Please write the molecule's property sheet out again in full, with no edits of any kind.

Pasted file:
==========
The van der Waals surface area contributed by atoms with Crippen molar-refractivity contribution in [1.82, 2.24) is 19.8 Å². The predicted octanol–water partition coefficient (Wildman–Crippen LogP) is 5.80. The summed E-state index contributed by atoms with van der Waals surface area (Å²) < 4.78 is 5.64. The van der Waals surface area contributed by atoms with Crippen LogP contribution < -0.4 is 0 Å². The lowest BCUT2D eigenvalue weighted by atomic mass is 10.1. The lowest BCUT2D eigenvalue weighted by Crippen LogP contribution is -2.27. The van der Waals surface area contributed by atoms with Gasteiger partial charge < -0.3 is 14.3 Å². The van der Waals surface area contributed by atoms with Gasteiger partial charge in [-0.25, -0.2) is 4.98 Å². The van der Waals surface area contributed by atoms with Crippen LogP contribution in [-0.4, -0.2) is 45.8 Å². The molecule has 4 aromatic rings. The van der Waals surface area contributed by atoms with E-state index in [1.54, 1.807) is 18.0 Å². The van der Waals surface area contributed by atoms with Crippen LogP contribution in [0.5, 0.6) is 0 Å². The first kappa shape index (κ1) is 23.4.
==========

The van der Waals surface area contributed by atoms with Crippen molar-refractivity contribution in [1.82, 2.24) is 19.8 Å². The predicted octanol–water partition coefficient (Wildman–Crippen LogP) is 5.80. The summed E-state index contributed by atoms with van der Waals surface area (Å²) < 4.78 is 5.64. The van der Waals surface area contributed by atoms with Crippen LogP contribution < -0.4 is 0 Å². The lowest BCUT2D eigenvalue weighted by atomic mass is 10.1. The lowest BCUT2D eigenvalue weighted by Crippen LogP contribution is -2.27. The van der Waals surface area contributed by atoms with Gasteiger partial charge < -0.3 is 14.3 Å². The van der Waals surface area contributed by atoms with Gasteiger partial charge in [-0.25, -0.2) is 4.98 Å². The van der Waals surface area contributed by atoms with Crippen LogP contribution in [-0.4, -0.2) is 45.8 Å². The molecule has 4 aromatic rings. The van der Waals surface area contributed by atoms with E-state index in [1.54, 1.807) is 18.0 Å². The van der Waals surface area contributed by atoms with Crippen LogP contribution in [0.5, 0.6) is 0 Å². The first kappa shape index (κ1) is 23.4.